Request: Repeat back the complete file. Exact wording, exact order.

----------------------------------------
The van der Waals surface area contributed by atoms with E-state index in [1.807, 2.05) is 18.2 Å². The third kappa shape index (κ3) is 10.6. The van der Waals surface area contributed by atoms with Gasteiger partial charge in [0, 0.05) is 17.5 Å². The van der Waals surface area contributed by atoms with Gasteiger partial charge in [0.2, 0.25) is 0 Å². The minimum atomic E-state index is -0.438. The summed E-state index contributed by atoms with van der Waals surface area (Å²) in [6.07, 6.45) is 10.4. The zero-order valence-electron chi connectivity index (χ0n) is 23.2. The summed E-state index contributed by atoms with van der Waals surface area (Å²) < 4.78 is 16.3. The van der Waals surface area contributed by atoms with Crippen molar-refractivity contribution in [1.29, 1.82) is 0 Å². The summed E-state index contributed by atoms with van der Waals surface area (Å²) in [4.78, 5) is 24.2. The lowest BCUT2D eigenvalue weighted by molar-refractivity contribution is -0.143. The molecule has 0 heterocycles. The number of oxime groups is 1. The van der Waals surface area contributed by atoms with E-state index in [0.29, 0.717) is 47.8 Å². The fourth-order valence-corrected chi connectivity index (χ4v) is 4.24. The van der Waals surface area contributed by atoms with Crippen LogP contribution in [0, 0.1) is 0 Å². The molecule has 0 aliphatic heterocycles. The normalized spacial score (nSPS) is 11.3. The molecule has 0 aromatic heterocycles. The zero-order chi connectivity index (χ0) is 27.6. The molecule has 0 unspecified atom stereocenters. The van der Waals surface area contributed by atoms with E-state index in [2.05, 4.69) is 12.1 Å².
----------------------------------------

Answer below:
The van der Waals surface area contributed by atoms with E-state index in [1.807, 2.05) is 18.2 Å². The third kappa shape index (κ3) is 10.6. The van der Waals surface area contributed by atoms with Gasteiger partial charge in [0, 0.05) is 17.5 Å². The van der Waals surface area contributed by atoms with Gasteiger partial charge in [0.2, 0.25) is 0 Å². The minimum atomic E-state index is -0.438. The summed E-state index contributed by atoms with van der Waals surface area (Å²) in [6.07, 6.45) is 10.4. The zero-order valence-electron chi connectivity index (χ0n) is 23.2. The summed E-state index contributed by atoms with van der Waals surface area (Å²) < 4.78 is 16.3. The van der Waals surface area contributed by atoms with Crippen molar-refractivity contribution in [1.29, 1.82) is 0 Å². The summed E-state index contributed by atoms with van der Waals surface area (Å²) in [4.78, 5) is 24.2. The lowest BCUT2D eigenvalue weighted by molar-refractivity contribution is -0.143. The molecule has 0 heterocycles. The number of oxime groups is 1. The van der Waals surface area contributed by atoms with E-state index in [0.29, 0.717) is 47.8 Å². The fourth-order valence-corrected chi connectivity index (χ4v) is 4.24. The van der Waals surface area contributed by atoms with Crippen LogP contribution in [0, 0.1) is 0 Å². The molecule has 0 aliphatic heterocycles. The normalized spacial score (nSPS) is 11.3. The molecule has 0 aromatic heterocycles. The zero-order chi connectivity index (χ0) is 27.6. The molecule has 0 unspecified atom stereocenters. The van der Waals surface area contributed by atoms with E-state index in [2.05, 4.69) is 12.1 Å².